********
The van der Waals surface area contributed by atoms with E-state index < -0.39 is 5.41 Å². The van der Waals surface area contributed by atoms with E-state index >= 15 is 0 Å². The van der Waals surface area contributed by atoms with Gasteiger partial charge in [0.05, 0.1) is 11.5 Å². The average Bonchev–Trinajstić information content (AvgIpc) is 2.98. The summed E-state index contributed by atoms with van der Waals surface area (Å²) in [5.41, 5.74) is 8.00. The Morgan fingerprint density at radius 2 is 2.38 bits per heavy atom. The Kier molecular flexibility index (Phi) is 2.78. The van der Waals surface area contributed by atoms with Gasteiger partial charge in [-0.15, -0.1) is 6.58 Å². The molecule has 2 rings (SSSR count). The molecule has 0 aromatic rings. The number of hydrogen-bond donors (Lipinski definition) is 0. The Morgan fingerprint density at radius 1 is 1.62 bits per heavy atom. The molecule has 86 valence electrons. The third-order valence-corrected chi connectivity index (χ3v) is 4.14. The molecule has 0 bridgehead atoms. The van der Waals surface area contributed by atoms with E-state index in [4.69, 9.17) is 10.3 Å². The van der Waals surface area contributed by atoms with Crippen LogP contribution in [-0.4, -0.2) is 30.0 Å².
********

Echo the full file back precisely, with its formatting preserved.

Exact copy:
The van der Waals surface area contributed by atoms with E-state index < -0.39 is 5.41 Å². The van der Waals surface area contributed by atoms with E-state index >= 15 is 0 Å². The van der Waals surface area contributed by atoms with Gasteiger partial charge in [0.05, 0.1) is 11.5 Å². The average Bonchev–Trinajstić information content (AvgIpc) is 2.98. The summed E-state index contributed by atoms with van der Waals surface area (Å²) in [5.41, 5.74) is 8.00. The Morgan fingerprint density at radius 2 is 2.38 bits per heavy atom. The Kier molecular flexibility index (Phi) is 2.78. The van der Waals surface area contributed by atoms with Gasteiger partial charge in [-0.15, -0.1) is 6.58 Å². The molecule has 2 rings (SSSR count). The molecule has 0 aromatic rings. The number of hydrogen-bond donors (Lipinski definition) is 0. The Morgan fingerprint density at radius 1 is 1.62 bits per heavy atom. The molecule has 86 valence electrons. The third-order valence-corrected chi connectivity index (χ3v) is 4.14. The molecule has 0 bridgehead atoms. The van der Waals surface area contributed by atoms with E-state index in [4.69, 9.17) is 10.3 Å². The van der Waals surface area contributed by atoms with Crippen LogP contribution in [-0.4, -0.2) is 30.0 Å².